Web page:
In recent days, we have all heard it said, "thoughts and prayers are not enough." More often than not, this is in regards to gun violence. While this clever and memorable sound-bite sounds convincing, it is actually misleading, harmful and deeply pagan. Although one might expect this to be the mantra of an activist atheist, these words should never pass the lips of a professing Christian.

Often in politics, a person can be discredited not by anything they have said or done but because they are connected with someone else who has acted inappropriately. This is why many campaigns often try to link an opponent with a different nefarious character. Even though the politician may not deserve scorn or anger, their attachment (real or invented) to someone else can be an anchor that drowns their campaign.

This is precisely what has been done to prayer through the "thoughts and prayers" campaign.

We who follow Christ often send our thoughts to others (albeit always through words). We encourage one another, we build one another up, we let them know they are important to us. However, thoughts are very different than prayers. By allowing the social media universe to link "thoughts and prayers" to one another, the power of prayer has been lost to the inefficiency of thoughts.

Thoughts and prayers do not belong together. They are not the same.

It is a noble sentiment to express to someone that you are thinking of them. Your friends and family members are encouraged to know that they are on your mind. Yet, it is a far greater gift to bring those you love (and even those who don't love you) before the throne of God.

We can all agree that thoughts are not enough. How can someone who believes in God say prayer is not enough? The time has arrived for us to abandon "thoughts and prayers", not because they aren't enough but because prayer truly is more than enough!

Wednesday, March 7, 2018

How Jesus Demonstrated Leadership To His Disciples

If you aren’t sure what I mean by Leadership E-Words, go back and see this post about what every leader MUST do.
A while back, I came across some verses in Mark that prompted me to think about how Jesus guided the spiritual development of his disciples. So I used the Leadership E-Words as a template and was able to very quickly identify how Jesus used similar concepts to prepare the disciples for ministry.
These are all from the first half of Mark. I think you could do this exercise even better if you used the book of Matthew. It might also be interesting to look for similar patterns in Acts. I have no intention of doing either (unless some LifeWay editor is reading this and thinks it might make an interesting book, then I would be willing to write more… otherwise, probably not)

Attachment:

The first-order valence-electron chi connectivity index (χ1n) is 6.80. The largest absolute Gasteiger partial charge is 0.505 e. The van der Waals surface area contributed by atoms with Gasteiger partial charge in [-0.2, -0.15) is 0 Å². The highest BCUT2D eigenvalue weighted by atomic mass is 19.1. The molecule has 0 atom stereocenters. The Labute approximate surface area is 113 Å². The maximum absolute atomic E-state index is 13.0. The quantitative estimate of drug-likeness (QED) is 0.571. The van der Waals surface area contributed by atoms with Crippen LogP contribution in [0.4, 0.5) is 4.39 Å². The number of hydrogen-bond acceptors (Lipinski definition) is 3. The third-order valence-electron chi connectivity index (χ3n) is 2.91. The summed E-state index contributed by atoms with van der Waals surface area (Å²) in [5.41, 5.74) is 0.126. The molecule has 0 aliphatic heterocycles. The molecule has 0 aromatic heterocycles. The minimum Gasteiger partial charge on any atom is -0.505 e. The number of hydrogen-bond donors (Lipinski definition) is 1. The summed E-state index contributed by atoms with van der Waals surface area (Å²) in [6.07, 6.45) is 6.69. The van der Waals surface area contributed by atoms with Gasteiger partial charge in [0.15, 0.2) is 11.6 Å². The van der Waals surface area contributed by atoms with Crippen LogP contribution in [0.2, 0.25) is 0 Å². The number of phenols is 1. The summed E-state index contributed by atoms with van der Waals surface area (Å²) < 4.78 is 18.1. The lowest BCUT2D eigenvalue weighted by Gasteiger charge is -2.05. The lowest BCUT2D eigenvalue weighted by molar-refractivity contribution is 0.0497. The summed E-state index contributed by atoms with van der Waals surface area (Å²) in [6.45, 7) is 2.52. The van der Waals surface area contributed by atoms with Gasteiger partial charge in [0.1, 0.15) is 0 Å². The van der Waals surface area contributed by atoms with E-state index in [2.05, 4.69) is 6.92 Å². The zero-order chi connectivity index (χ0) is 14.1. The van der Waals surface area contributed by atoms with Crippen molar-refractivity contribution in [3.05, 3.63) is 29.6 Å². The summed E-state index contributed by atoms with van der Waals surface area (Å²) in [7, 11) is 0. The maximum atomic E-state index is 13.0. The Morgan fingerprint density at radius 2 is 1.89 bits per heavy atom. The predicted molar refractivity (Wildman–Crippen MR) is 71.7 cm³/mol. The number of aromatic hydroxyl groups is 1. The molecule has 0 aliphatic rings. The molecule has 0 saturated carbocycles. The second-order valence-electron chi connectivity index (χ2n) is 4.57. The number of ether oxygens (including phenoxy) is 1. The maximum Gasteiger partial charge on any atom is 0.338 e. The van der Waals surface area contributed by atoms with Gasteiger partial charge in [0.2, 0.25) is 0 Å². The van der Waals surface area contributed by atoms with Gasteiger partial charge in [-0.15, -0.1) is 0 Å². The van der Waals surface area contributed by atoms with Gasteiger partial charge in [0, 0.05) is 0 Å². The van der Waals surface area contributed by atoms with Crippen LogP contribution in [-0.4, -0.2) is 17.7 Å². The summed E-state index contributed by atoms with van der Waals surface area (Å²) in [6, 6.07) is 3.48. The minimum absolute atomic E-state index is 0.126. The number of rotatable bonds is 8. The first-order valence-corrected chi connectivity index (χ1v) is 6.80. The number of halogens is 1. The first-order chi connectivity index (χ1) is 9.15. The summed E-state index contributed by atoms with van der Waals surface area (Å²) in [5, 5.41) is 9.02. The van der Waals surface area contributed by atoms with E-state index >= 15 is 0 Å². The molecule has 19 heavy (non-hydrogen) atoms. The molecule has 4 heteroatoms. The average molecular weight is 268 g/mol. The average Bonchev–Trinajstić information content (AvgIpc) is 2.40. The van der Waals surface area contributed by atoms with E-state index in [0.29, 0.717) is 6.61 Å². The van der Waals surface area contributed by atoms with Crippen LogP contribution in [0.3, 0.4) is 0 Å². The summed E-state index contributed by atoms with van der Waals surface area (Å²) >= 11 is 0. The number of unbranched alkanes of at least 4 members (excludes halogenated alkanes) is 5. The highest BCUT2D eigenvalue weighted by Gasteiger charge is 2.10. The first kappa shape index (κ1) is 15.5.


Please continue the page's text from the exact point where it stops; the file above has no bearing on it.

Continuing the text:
Here we go:

Jesus established a direction for his ministry.

Of course it was more about just identifying and clarifying God’s direction for His ministry… but that’s what we should be doing as spiritual guides anyway.
Mark 1:15 – “The time has come,” he said. “The kingdom of God is near. Repent and believe the good news!”

Jesus explained to the disciples their role in the ministry’s direction.

Mark 1:17 – “Come, follow me,” Jesus said, “and I will make you fishers of men.” (aside: If you aren’t a fisher of men, are you sure you’re a follower of Jesus?)

Jesus equipped the disciples to accomplish their role.

Apparently, Jesus’ plan was two-fold. 1) Let the disciples/apostles hang around and 2) Send the disciples/apostles away. Mark 3:14 – He appointed twelve—designating them apostles — that they might be with him and that he might send them out to preach

Jesus enabled the disciples to be effective in their roles.

(an even better example of this step in in Matthew 28 and Acts 1, when Jesus gives the Holy Spirit as the ultimate enabler) Mark 6:8–11 – These were his instructions: “Take nothing for the journey except a staff—no bread, no bag, no money in your belts. Wear sandals but not an extra tunic. Whenever you enter a house, stay there until you leave that town. And if any place will not welcome you or listen to you, shake the dust off your feet when you leave, as a testimony against them.”

Jesus encouraged the disciples in their efforts.

Mark 6:30–32 – The apostles gathered around Jesus and reported to him all they had done and taught. Then, because so many people were coming and going that they did not even have a chance to eat, he said to them, “Come with me by yourselves to a quiet place and get some rest.” So they went away by themselves in a boat to a solitary place.

Jesus evaluated their success and incompletions.

The two stories found in Matthew 6 (feeding the 5,000 and walking on the water) both serve as labs in which Jesus evaluated whether or not the disciples had learned from the job he had given them (going out and preaching). Unfortunately, they failed their evaluation. Fortunately, Mark has 16 chapters, so it isn’t over at the end of chapter 6. The final evaluation comes in Revelation!

RELATED:

Tuesday, March 6, 2018

Friday, March 2, 2018

18 Absolutely Incontrovertible Laws of Leadership

The three core components of leadership (especially “Christian” leadership) are character, courage and competence. Courage and competence are important, but without character neither matters.